Four months after the now internationally famous “pizza sex” assignment was given to eighth graders at Kennedy Middle School in Enfield, the city’s school board has yet to figure out how it happened. Instead, the board is supposed to be stuck just contemplating How? ‘Or’ What to figure out how it happened.

The assignment asked students to use pizza topping choices as metaphors to negotiate among themselves what sex acts they would like to participate in. It was meant to be a lesson in finding consensus, as if the pizza toppings couldn’t accomplish this on their own, not serving as metaphors for sex, as if the students hadn’t already encountered pizza toppings requiring consensus building at home, and as if a system school whose student performance is as poor as Enfield’s should have time for more than basic study.

So should you ask the local or state police, state attorney, or Federal Bureau of Investigation to handle the case? Perhaps a General Assembly or a committee of Congress? How about hiring a private detective? Or, as some school board members have suggested, should the board appoint a “task force” to review Enfield’s school curriculum in general?

All this tortured contemplation is aimed at avoid get the answer the school board only claims to be looking for—to avoid asking school superintendent Christopher J. Drezak for a candid report on how the assignment got into the classroom, exactly where it came from, and what the School administrators knew about it before it descended on the students.

For example, is the “pizza sex” task from a lesson-planning service that the school system subscribes to? If so, what is this service and will the products it sends to the school system be made available to the board and the public for inspection?

How much more of this crackpot stuff got into Enfield schools, and how did it get in?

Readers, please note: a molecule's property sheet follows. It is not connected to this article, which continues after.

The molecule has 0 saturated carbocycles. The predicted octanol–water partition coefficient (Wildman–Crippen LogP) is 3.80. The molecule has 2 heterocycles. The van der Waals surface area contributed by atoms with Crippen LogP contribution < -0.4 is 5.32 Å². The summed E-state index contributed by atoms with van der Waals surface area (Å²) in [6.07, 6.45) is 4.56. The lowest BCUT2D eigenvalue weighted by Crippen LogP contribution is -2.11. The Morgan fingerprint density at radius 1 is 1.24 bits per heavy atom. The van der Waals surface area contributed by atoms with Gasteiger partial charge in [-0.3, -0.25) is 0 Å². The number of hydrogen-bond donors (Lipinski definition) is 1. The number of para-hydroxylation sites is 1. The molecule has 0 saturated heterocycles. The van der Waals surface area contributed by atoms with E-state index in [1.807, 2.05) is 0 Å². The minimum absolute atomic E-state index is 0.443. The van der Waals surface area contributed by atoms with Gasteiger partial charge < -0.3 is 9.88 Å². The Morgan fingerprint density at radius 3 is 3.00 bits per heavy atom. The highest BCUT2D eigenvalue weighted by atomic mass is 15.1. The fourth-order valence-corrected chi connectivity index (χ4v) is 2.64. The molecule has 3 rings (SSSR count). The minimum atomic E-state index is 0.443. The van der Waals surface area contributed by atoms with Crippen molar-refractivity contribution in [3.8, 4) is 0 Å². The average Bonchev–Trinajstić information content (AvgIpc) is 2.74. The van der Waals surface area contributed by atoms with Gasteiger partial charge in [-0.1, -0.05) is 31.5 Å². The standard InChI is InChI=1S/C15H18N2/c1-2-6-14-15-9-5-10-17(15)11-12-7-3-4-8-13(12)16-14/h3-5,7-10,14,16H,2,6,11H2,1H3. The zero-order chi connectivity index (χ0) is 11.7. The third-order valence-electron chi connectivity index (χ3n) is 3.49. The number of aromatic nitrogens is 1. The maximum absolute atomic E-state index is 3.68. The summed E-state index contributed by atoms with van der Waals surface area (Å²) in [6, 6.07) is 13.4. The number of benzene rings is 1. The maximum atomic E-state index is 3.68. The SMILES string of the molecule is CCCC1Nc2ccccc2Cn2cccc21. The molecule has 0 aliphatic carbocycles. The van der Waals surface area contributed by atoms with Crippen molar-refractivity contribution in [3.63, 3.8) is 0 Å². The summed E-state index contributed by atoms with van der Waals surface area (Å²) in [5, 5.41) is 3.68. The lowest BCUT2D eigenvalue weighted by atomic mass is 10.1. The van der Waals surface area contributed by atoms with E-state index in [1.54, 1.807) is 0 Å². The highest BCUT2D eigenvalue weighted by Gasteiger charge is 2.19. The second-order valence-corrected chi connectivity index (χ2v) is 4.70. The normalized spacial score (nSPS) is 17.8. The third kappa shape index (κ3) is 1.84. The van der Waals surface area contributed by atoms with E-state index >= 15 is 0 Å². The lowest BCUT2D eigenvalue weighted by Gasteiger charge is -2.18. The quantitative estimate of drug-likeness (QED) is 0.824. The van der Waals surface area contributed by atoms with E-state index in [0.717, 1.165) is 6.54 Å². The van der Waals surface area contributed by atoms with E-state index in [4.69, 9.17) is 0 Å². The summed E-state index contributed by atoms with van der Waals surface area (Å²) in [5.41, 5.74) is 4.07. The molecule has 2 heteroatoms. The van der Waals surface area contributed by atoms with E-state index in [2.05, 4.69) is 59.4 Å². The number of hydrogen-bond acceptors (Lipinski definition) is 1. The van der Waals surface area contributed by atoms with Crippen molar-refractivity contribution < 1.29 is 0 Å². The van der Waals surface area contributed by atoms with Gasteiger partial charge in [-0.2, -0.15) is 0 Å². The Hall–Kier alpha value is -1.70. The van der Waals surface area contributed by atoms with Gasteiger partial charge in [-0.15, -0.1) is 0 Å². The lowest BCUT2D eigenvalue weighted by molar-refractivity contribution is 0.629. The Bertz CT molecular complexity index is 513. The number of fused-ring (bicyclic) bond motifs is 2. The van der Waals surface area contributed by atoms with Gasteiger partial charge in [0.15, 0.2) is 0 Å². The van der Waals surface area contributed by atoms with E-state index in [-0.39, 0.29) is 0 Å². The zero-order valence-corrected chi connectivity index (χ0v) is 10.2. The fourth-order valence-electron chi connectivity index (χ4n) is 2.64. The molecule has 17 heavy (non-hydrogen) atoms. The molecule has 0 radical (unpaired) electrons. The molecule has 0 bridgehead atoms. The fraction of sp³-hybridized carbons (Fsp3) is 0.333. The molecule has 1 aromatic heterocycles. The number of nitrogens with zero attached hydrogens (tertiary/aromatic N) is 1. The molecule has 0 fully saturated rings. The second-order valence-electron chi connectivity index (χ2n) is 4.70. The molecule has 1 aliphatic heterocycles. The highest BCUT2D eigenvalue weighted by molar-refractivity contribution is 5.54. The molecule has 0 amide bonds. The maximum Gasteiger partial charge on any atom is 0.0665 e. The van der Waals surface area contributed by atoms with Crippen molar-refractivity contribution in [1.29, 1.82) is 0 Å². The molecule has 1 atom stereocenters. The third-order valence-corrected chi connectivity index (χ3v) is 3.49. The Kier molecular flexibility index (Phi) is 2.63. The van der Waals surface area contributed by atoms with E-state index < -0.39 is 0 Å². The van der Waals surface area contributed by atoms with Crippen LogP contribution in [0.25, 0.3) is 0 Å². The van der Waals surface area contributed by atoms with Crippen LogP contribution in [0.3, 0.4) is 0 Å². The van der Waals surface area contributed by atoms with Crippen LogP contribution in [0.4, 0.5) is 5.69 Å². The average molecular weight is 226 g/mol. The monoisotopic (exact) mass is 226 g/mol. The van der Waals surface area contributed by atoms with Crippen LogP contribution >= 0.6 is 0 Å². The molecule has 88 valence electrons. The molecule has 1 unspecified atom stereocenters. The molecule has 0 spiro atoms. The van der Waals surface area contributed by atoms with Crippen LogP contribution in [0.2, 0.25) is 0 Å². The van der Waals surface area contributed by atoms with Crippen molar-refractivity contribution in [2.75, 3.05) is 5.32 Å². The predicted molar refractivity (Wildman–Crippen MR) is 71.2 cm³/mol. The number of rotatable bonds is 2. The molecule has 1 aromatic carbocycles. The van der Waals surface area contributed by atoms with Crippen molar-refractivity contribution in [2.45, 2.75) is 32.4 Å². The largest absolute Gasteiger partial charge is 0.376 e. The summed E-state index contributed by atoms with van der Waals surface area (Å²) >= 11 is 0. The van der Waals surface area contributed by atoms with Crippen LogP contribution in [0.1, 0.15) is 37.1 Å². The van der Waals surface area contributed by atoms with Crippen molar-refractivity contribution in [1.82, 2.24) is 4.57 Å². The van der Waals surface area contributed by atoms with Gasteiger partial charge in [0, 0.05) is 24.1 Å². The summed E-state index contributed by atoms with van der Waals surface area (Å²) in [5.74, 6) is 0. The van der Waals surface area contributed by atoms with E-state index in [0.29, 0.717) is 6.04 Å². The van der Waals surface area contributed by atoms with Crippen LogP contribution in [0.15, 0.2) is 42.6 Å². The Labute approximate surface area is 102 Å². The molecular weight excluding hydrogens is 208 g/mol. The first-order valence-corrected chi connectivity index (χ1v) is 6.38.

Or was the assignment designed within the school system itself and, if so, by whom?

And who exactly in school administration and outside of school administration – the creators of the “pizza sex” exercise – thinks middle school students should be responsible for disclosing and discussing their sexual desires? between them in class? Who would deprive students of so much privacy, and why?

The only information provided by the superintendent so far is that the school system had two consensus building lessons using pizza toppings and the sex lesson was sent to class due to an innocent mistake by a member of the staff.

But was the school system’s acquisition of sex-themed assignment a mistake in the first place, or was it a political decision?

It’s a much bigger question.

Obviously the director knows Something about the origin of the lesson plan, and since he is paid more than $200,000 a year, he knows or should know more than he is letting on.

But for some reason the school board won’t ask him about it in public, and two weeks ago he refused to answer simple questions in this column about where the assignment came from and how it got into the system. school. He said the school board was reviewing the matter and would respond when that review was complete – as if the requested information were not already in records held by the school administration and, by law, subject to immediate disclosure, but concealed to avoid embarrassment.

Of course, the school board may already have been privately informed of the origin of the mission and support the superintendent’s cover-up. A stranger’s complaint about the cover-up to the state’s Freedom of Information Commission might yield answers, but only after a year or two of litigation, by which time the superintendent and board of administration can hope, the matter will have been largely forgotten.

But a freedom of information complaint is not necessary to establish that Enfield schools, like many state schools across the country, including Hartford, do things they don’t want the public to know. and are therefore deficient not only in student performance, but also in basic accountability. In other words, public schools in Enfield, like many others, are really not public at all.

Chris Powell is a columnist for the Journal Inquirer.